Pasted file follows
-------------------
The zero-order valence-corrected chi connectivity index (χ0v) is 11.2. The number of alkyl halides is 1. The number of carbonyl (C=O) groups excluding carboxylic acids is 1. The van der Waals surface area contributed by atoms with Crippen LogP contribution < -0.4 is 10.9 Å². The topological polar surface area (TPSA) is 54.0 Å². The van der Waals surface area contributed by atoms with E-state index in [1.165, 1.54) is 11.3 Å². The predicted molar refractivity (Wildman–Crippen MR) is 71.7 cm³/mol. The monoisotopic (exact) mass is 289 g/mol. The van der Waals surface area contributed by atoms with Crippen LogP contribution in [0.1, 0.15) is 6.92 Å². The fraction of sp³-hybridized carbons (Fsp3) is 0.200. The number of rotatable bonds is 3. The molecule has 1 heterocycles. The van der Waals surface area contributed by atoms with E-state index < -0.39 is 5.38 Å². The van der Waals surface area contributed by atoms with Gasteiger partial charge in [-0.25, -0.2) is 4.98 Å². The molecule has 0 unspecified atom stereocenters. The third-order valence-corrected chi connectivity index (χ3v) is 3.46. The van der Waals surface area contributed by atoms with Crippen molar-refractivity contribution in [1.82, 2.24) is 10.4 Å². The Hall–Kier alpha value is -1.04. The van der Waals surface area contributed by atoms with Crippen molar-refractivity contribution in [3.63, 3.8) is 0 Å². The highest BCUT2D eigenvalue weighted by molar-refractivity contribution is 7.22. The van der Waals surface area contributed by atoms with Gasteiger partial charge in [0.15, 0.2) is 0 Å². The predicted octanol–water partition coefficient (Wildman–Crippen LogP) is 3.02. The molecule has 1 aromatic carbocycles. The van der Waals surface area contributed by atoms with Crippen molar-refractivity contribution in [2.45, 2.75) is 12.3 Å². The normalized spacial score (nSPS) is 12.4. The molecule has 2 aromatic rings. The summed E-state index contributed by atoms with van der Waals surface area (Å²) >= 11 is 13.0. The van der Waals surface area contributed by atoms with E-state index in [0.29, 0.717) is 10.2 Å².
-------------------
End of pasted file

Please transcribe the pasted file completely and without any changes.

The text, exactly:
The zero-order valence-corrected chi connectivity index (χ0v) is 11.2. The number of alkyl halides is 1. The number of carbonyl (C=O) groups excluding carboxylic acids is 1. The van der Waals surface area contributed by atoms with Crippen LogP contribution < -0.4 is 10.9 Å². The topological polar surface area (TPSA) is 54.0 Å². The van der Waals surface area contributed by atoms with E-state index in [1.165, 1.54) is 11.3 Å². The predicted molar refractivity (Wildman–Crippen MR) is 71.7 cm³/mol. The monoisotopic (exact) mass is 289 g/mol. The van der Waals surface area contributed by atoms with Crippen LogP contribution in [0.1, 0.15) is 6.92 Å². The fraction of sp³-hybridized carbons (Fsp3) is 0.200. The number of rotatable bonds is 3. The molecule has 1 heterocycles. The van der Waals surface area contributed by atoms with E-state index < -0.39 is 5.38 Å². The van der Waals surface area contributed by atoms with Gasteiger partial charge in [-0.25, -0.2) is 4.98 Å². The molecule has 0 unspecified atom stereocenters. The third-order valence-corrected chi connectivity index (χ3v) is 3.46. The van der Waals surface area contributed by atoms with Crippen molar-refractivity contribution in [1.82, 2.24) is 10.4 Å². The Hall–Kier alpha value is -1.04. The van der Waals surface area contributed by atoms with Crippen molar-refractivity contribution in [3.63, 3.8) is 0 Å². The highest BCUT2D eigenvalue weighted by molar-refractivity contribution is 7.22. The van der Waals surface area contributed by atoms with Gasteiger partial charge in [0.15, 0.2) is 0 Å². The predicted octanol–water partition coefficient (Wildman–Crippen LogP) is 3.02. The molecule has 1 aromatic carbocycles. The van der Waals surface area contributed by atoms with Crippen molar-refractivity contribution in [2.45, 2.75) is 12.3 Å². The normalized spacial score (nSPS) is 12.4. The molecule has 2 aromatic rings. The summed E-state index contributed by atoms with van der Waals surface area (Å²) >= 11 is 13.0. The van der Waals surface area contributed by atoms with E-state index in [0.29, 0.717) is 10.2 Å².